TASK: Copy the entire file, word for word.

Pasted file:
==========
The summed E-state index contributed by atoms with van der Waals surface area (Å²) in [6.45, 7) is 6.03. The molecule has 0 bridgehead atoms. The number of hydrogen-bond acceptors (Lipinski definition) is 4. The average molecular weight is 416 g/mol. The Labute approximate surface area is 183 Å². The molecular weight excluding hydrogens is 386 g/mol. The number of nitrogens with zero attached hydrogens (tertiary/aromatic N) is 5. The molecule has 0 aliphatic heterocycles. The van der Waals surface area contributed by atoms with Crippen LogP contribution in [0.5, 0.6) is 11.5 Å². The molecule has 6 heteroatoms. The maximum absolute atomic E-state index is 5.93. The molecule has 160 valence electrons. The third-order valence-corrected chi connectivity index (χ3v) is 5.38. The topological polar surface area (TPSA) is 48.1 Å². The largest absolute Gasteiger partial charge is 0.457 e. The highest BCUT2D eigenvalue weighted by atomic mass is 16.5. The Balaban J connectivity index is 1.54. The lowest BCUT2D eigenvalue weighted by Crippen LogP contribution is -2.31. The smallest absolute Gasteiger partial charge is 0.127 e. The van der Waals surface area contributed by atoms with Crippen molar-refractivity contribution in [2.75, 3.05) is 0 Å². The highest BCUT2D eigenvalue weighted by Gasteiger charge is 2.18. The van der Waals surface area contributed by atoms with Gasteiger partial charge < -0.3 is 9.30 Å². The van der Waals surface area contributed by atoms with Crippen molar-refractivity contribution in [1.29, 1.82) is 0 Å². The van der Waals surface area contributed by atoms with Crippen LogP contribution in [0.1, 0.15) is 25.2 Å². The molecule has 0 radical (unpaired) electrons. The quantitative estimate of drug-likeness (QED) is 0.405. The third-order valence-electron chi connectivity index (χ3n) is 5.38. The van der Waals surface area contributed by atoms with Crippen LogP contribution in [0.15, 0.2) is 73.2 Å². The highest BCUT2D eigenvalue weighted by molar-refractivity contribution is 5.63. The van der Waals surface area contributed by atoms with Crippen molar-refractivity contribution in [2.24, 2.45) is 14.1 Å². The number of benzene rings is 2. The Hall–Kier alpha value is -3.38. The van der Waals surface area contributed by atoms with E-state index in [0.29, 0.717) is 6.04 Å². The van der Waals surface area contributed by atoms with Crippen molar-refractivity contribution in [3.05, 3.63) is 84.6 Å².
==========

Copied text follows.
The summed E-state index contributed by atoms with van der Waals surface area (Å²) in [6.45, 7) is 6.03. The molecule has 0 bridgehead atoms. The number of hydrogen-bond acceptors (Lipinski definition) is 4. The average molecular weight is 416 g/mol. The Labute approximate surface area is 183 Å². The molecular weight excluding hydrogens is 386 g/mol. The number of nitrogens with zero attached hydrogens (tertiary/aromatic N) is 5. The molecule has 0 aliphatic heterocycles. The van der Waals surface area contributed by atoms with Crippen LogP contribution in [0.5, 0.6) is 11.5 Å². The molecule has 6 heteroatoms. The maximum absolute atomic E-state index is 5.93. The molecule has 160 valence electrons. The third-order valence-corrected chi connectivity index (χ3v) is 5.38. The topological polar surface area (TPSA) is 48.1 Å². The largest absolute Gasteiger partial charge is 0.457 e. The highest BCUT2D eigenvalue weighted by atomic mass is 16.5. The Balaban J connectivity index is 1.54. The lowest BCUT2D eigenvalue weighted by Crippen LogP contribution is -2.31. The smallest absolute Gasteiger partial charge is 0.127 e. The van der Waals surface area contributed by atoms with Crippen molar-refractivity contribution in [2.75, 3.05) is 0 Å². The highest BCUT2D eigenvalue weighted by Gasteiger charge is 2.18. The van der Waals surface area contributed by atoms with Gasteiger partial charge < -0.3 is 9.30 Å². The van der Waals surface area contributed by atoms with Crippen molar-refractivity contribution in [1.29, 1.82) is 0 Å². The van der Waals surface area contributed by atoms with Crippen LogP contribution in [0.1, 0.15) is 25.2 Å². The molecule has 0 radical (unpaired) electrons. The quantitative estimate of drug-likeness (QED) is 0.405. The third-order valence-electron chi connectivity index (χ3n) is 5.38. The van der Waals surface area contributed by atoms with Crippen LogP contribution in [0.15, 0.2) is 73.2 Å². The highest BCUT2D eigenvalue weighted by molar-refractivity contribution is 5.63. The van der Waals surface area contributed by atoms with Crippen molar-refractivity contribution in [2.24, 2.45) is 14.1 Å². The number of benzene rings is 2. The Hall–Kier alpha value is -3.38. The van der Waals surface area contributed by atoms with E-state index in [0.29, 0.717) is 6.04 Å². The van der Waals surface area contributed by atoms with Crippen molar-refractivity contribution in [3.05, 3.63) is 84.6 Å².